A recent study by the Kaiser Permanente Foundation has found evidence that oxygen deprivation prior to birth puts children at a higher risk for Attention Deficit Hyperactivity Disorder (ADHD). Specifically, the study states that children who experienced ischemic-hypoxic conditions (lack of oxygen and blood to the brain) ran the highest risk. There are different forms of ischemic-hypoxic conditions such as birth asphyxia, preeclampsia (high blood pressure during pregnancy), and neonatal respiratory distress syndrome. This study examined about 82,000 medical records of children ages 5-11 and found:
- Birth asphyxia was associated with a 26% greater risk of developing ADHD
- Neonatal respiratory distress syndrome was associated with a 47% greater risk
- Preeclampsia was associated with a 34% greater risk
- The connection between ischemic-hypoxic conditions and ADHD were strongest in premature deliveries and certain birth injury cases, which included:
- Breech birth
- Transverse (shoulder-first) birth
- Umbilical cord issues
Implications for Those Impacted by HIE and ADHD
Early detection and rapid treatment is most effective in treating ADHD. This study can help doctors identify the newborns most at-risk for ADHD based on ischemic-hypoxic incidents and risk factors, allowing them to begin treatment sooner.
Medical Negligence’s Role in Disabilities (Including ADHD)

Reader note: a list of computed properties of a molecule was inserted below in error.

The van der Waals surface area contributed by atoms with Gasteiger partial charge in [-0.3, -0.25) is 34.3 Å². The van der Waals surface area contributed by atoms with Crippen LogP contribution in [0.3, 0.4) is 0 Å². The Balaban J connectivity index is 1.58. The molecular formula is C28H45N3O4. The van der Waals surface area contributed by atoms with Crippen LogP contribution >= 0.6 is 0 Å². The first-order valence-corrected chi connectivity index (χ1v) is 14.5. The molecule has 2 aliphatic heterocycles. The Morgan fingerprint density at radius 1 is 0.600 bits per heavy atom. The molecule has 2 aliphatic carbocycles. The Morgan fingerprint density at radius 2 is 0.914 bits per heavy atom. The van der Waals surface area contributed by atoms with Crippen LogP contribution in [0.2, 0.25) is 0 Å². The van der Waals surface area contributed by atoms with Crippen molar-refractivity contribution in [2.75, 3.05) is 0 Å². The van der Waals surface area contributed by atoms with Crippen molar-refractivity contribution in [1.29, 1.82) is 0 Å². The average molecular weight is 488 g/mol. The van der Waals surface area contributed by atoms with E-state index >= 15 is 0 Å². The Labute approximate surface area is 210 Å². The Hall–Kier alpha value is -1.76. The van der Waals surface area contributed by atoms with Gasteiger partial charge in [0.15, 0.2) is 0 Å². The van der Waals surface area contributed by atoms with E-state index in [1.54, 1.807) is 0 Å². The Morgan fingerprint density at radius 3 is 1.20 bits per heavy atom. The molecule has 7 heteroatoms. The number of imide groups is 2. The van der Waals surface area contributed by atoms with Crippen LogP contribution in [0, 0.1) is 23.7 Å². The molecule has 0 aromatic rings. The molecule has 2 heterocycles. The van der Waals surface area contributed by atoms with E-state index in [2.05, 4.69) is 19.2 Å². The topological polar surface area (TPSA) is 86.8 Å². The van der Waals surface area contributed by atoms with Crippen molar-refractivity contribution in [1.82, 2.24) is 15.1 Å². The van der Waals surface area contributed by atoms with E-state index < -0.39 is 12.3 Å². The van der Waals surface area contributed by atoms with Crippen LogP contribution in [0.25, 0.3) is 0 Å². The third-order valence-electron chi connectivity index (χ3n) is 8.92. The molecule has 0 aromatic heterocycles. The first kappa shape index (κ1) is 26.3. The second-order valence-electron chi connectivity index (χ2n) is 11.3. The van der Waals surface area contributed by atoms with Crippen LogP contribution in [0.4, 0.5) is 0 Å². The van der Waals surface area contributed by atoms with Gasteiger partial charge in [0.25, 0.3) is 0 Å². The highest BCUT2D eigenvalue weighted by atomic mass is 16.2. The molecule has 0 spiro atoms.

ADHD is not the only disability caused by hypoxic-ischemic conditions. Cerebral palsy, intellectual impairments and a variety of other physical, mental and cognitive disabilities are also related. Many are preventable and are due to the negligence of obstetricians, nurses and other medical professionals. If your child was diagnosed with ADHD and other disabilities, it’s wise to have his or her medical records reviewed by a qualified birth injury attorney to determine if the injury was the fault of someone else. Call Reiter & Walsh ABC Law Centers at (888) 812-6009.
- In Utero Exposure to Ischemic-Hypoxic Conditions and Attention-Deficit/Hyperactivity Disorder, by Darios Getahun, George G. Rhoads, Kitaw Demissie, Shou-En Lu, Virginia P. Quinn, Michael J. Fassett, Deborah A. Wing, and Steven J. Jacobsen. Pediatrics 2013; 131:1 e53-e61; online – published ahead of print December 10, 2012, doi:10.1542/peds.2012-1298.
- Kaiser Permanente Southern California, “Kaiser Permanente Study Finds Association between Oxygen Deprivation Before Birth and Attention Deficit Hyperactivity Disorder,” http://xnet.kp.org/newscenter/ pressreleases/nat/2012/121012-prenatal-adhd-causes.html